Piecing things together – practical and pragmatic
I’ve spent 18 years getting by with the following premise for information and cybersecurity protection: threat actors will initiate nefarious and accidental events which will exploit vulnerabilities. These vulnerabilities may exist inherently within the technology ecosystems in which we operate, although it is also prudent to consider the unintentional actions of trusted actors (employees, suppliers, consultants).
CISOs continually tell me that it’s easier to identify the malicious activity of an untrusted entity – these actors are without privilege in your environment and all their activity should be considered suspicious. With an employee or third party, access is necessary to perform vital business functions – it’s harder to know what ‘bad’ looks like!
I often hear that vendors need to get better at removing vulnerabilities from their software/hardware. The rationale being simple: If software was developed void of any vulnerabilities before release, attackers would have a fairly torrid time finding a viable route to ‘action on their objectives’ – a colloquialism from the book to describe the denouement of malicious activity.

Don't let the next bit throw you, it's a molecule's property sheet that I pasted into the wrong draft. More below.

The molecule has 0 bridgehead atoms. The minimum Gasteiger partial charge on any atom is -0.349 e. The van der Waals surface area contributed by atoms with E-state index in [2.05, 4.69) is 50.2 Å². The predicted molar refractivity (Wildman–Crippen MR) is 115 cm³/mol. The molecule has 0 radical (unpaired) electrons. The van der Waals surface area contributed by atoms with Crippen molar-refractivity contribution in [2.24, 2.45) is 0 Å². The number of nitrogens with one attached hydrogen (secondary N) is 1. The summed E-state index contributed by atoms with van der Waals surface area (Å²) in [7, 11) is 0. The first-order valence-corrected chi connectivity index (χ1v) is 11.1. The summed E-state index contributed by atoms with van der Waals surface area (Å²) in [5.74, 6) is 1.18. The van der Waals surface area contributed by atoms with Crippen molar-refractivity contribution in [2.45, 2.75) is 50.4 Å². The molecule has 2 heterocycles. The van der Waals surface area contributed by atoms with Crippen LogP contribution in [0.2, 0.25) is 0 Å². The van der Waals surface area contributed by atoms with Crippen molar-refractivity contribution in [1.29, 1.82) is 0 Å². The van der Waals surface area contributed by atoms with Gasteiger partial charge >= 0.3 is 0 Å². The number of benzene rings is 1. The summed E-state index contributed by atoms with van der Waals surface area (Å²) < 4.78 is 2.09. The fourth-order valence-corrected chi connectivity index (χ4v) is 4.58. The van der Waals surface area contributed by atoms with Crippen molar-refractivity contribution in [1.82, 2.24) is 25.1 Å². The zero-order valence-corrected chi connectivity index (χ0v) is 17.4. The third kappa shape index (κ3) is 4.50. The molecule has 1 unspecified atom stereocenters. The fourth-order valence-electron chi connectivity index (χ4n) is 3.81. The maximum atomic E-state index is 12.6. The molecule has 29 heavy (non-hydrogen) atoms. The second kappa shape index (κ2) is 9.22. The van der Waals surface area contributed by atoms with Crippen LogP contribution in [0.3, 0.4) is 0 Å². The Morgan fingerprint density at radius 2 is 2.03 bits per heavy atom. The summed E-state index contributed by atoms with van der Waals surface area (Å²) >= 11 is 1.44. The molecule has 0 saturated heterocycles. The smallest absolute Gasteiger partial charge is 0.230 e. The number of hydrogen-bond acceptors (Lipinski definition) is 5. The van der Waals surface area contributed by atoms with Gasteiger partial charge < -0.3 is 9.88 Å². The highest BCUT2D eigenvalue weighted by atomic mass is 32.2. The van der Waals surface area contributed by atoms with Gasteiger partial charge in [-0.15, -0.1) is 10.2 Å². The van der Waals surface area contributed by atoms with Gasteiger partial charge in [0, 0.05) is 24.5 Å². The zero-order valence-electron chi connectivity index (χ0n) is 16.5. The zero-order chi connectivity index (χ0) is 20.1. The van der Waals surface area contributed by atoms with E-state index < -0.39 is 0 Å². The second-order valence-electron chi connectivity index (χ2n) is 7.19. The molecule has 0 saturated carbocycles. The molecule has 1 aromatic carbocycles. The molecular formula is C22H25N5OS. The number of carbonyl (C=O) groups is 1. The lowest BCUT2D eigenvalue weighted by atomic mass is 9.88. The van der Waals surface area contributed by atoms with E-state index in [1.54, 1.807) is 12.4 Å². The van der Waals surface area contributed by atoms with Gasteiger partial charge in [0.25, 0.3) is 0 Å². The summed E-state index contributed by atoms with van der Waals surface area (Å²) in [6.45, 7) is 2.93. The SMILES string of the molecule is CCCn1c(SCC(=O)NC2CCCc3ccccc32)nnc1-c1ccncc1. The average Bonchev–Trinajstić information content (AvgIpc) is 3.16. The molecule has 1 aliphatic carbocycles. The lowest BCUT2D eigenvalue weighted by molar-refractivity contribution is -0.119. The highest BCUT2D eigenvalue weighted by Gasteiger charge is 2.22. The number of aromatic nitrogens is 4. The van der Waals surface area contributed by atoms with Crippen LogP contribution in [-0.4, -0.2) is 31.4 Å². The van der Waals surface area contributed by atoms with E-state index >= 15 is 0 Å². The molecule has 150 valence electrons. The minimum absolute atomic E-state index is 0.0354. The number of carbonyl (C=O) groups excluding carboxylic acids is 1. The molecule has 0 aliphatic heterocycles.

Generally-speaking, cybercriminals are interested in stealing data, affecting the availability of a service or, more recently, causing physical damage through cyber-initiated means. Unfortunately, pressures surrounding first-mover advantage mean that no software is ‘vulnerability proof’. A modern operating system, for example, can run into tens of million lines of code. It’s utterly impractical to suggest that each ‘bug’ could be found during a quality assurance exercise.